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foreign- policy issues, we have moved our agenda and are focused on things domestic. we want to do a report on education. we do not want to repeat what everyone else has done. we want to look at education to the filter of national security and ask the question, what is the relationship between the challenges of k-12 education and the national security of the united states? it did not turn out to be a terribly hard selll. first she cursed me because she knew i had at that point. she was there. she and joel co-chaired this task force report, our version of the commission. the idea was to take people with disparate backgrounds, educators, people do not often come together in the same space, and essentially raise the question about what is the relationship between the educational challenges we face in the national security challenges we face? to recsast this issue. the fact that you are here reflects the fact that you are here at the risk of being redundant and redundant. what we wanted to do is get people who read foreign affairs rather than the chronicle of higher education. and jour
spoke thursday about the future of u.s. foreign policy. the syrian civil war, and other challenges facing the middle east. this came at a forum hosted by "foreign-policy" magazine. she also answer questions. this is an hour. [applause] >> madam secretary, today we solve all your problems. nothing left to worry about, really. actually, the office of policy planning and the foreign policy group made a bet we could bring together leaders from inside government from leaders outside government to have a real discussion about the future of american foreign policy. is there to say based on the conversation we had today that that has paid off. that is especially thanks to say paanalysts and participants to mid really impressive than insightful interventions over the course of the day. i also want to give a special thank you to people at the foreign-policy group and policy planning office, who were the heart and soul of putting today together. if you've given a quick round of applause. -- you could give them a quick round of applause. [applause] we made a second bet that david could shine a
in every debate -- even the foreign policy debate. the american people are on the side of the president and democrats who are making this case. that is not to say that there should not be spending as part as this debate. there has been over $1 trillion in spending cuts. that is a part of this debate that gets lost. just because washington has a short memory does not mean we should all have one and that there has already been sacrifice on behalf of the american people through those domestic discretionary cuts. we are excited. c.a.p. has been a lot of work on the fiscal cliff. we have talked about medicare savings that can improve and strengthen the program and address rising national health expenditures. we will have more to say on the issue of taxes. we are ecstatic to have senator durbin here today, who has played a fundamental role over the last several years. he has been part of every negotiation that has taken place. he is still an optimist. that is a sign of progress. he has had a long history of being a champion and advocate for the middle class. he has carried that advocacy in th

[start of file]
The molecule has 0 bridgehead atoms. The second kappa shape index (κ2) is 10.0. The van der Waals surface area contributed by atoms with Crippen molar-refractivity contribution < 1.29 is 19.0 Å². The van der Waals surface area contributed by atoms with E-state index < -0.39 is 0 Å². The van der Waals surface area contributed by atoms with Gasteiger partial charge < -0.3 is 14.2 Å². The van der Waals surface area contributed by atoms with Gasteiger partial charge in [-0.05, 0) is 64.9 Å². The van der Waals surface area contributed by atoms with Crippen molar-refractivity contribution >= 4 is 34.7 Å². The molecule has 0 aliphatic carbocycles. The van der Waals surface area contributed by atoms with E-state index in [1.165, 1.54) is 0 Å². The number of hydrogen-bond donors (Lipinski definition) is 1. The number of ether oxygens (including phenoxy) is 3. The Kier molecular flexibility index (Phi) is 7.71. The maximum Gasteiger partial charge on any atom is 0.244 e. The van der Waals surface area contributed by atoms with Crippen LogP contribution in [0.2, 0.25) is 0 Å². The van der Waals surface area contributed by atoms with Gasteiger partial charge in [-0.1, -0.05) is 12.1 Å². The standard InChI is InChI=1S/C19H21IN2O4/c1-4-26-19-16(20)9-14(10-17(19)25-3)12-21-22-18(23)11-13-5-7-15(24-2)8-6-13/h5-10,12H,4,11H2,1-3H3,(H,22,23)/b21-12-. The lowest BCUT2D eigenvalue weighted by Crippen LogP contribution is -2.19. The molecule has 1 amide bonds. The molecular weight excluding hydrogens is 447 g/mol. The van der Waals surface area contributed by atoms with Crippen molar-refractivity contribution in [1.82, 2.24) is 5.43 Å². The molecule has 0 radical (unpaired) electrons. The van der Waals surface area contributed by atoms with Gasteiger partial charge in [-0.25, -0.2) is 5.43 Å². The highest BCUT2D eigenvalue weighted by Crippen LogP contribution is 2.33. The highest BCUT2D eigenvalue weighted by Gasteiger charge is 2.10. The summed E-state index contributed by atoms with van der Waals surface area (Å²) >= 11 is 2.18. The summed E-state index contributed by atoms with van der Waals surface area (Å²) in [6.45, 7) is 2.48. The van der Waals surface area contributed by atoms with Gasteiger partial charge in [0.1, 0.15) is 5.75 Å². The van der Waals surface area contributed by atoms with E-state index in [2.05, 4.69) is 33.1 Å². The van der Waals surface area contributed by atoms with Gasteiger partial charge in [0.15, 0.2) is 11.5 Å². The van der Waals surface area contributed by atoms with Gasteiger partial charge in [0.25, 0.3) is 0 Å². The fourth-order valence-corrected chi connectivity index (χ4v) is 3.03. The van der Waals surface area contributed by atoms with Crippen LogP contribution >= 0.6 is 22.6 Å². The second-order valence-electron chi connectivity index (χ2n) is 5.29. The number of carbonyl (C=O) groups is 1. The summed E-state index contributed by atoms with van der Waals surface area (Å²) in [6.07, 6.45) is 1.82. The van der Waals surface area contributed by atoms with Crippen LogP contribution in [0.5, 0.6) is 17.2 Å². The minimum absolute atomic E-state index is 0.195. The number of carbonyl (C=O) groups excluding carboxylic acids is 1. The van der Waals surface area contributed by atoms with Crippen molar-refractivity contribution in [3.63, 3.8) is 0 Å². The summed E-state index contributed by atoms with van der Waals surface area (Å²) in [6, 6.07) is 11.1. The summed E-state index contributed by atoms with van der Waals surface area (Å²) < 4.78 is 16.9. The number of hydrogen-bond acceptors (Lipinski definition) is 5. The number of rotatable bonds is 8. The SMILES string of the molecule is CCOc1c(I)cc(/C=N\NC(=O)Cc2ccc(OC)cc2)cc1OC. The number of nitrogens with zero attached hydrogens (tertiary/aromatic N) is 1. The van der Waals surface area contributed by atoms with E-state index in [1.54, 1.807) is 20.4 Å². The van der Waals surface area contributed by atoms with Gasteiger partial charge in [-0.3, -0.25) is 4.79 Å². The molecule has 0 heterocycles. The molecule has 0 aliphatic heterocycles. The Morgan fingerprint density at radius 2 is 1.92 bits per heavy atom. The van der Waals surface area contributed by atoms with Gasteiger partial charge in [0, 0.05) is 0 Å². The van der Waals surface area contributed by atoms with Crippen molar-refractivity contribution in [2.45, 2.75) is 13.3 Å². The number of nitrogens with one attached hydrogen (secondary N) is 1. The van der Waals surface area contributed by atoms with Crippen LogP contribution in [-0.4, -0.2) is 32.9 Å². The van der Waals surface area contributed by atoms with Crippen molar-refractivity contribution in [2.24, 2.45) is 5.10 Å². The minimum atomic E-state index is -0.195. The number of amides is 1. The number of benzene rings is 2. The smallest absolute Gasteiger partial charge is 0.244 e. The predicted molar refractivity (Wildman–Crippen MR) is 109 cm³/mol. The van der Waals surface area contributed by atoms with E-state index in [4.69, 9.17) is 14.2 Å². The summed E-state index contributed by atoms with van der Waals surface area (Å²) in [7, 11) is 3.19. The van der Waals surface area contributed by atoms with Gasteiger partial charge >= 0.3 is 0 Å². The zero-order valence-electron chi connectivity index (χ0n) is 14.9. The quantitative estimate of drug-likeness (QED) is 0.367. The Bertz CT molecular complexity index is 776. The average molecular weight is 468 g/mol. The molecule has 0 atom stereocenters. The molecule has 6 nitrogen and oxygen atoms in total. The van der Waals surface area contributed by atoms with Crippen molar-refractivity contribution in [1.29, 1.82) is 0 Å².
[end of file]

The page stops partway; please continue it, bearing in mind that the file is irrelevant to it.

on this, she will eventually be forced to relent. she does not have the experience on foreign policy. host: in this wall street journal era, it says the administration may have erred. there are different ways of treating the politics on doing that. you could argue that going in preemptively was a better course in some respects. the idea of a susan rice nomination is still something of a trial balloon, because the president has not said definitively that he wants to make her secretary of state. so this was sort of testing period to see if she could survive. at the same time, no one in the white house has denied that she is his favorite candidate. it could have gone on either way, frankly, yesterday, or at some point after he had already nominated her. host: newspapers are reporting susan rice will be meeting with susan collins of maine and senator bob corker of tennessee, who is in line to be the ranking republican on the senate foreign relations committee, which will hold confirmation hearings for secretary of state nominees. these three republicans would need more republicans to come to t